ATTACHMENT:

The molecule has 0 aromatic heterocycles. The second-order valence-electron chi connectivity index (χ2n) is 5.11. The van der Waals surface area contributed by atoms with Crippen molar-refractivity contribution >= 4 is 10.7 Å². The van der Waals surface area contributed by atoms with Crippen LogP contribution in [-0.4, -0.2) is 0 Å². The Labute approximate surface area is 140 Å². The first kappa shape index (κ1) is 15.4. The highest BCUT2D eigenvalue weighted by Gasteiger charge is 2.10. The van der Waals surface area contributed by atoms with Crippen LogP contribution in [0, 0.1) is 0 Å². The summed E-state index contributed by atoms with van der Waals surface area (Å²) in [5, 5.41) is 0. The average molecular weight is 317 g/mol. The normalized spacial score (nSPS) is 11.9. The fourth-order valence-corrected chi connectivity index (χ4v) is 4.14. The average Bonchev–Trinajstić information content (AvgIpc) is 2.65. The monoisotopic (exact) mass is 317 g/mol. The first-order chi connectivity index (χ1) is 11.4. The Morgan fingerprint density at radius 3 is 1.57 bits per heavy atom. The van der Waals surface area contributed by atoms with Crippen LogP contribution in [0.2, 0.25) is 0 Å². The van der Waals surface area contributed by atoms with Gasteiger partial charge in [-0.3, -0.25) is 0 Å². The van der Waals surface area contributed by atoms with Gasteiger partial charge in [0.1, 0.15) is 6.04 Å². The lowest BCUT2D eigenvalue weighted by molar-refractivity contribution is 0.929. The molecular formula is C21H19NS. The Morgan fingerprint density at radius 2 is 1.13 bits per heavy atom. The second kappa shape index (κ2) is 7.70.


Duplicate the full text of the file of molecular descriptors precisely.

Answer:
The molecule has 0 aromatic heterocycles. The second-order valence-electron chi connectivity index (χ2n) is 5.11. The van der Waals surface area contributed by atoms with Crippen molar-refractivity contribution >= 4 is 10.7 Å². The van der Waals surface area contributed by atoms with Crippen LogP contribution in [-0.4, -0.2) is 0 Å². The Labute approximate surface area is 140 Å². The first kappa shape index (κ1) is 15.4. The highest BCUT2D eigenvalue weighted by Gasteiger charge is 2.10. The van der Waals surface area contributed by atoms with Crippen LogP contribution in [0, 0.1) is 0 Å². The summed E-state index contributed by atoms with van der Waals surface area (Å²) in [5, 5.41) is 0. The average molecular weight is 317 g/mol. The normalized spacial score (nSPS) is 11.9. The fourth-order valence-corrected chi connectivity index (χ4v) is 4.14. The average Bonchev–Trinajstić information content (AvgIpc) is 2.65. The monoisotopic (exact) mass is 317 g/mol. The first-order chi connectivity index (χ1) is 11.4. The Morgan fingerprint density at radius 3 is 1.57 bits per heavy atom. The van der Waals surface area contributed by atoms with Crippen LogP contribution in [0.2, 0.25) is 0 Å². The van der Waals surface area contributed by atoms with Gasteiger partial charge in [-0.3, -0.25) is 0 Å². The van der Waals surface area contributed by atoms with Gasteiger partial charge in [0.1, 0.15) is 6.04 Å². The lowest BCUT2D eigenvalue weighted by molar-refractivity contribution is 0.929. The molecular formula is C21H19NS. The Morgan fingerprint density at radius 2 is 1.13 bits per heavy atom. The second kappa shape index (κ2) is 7.70.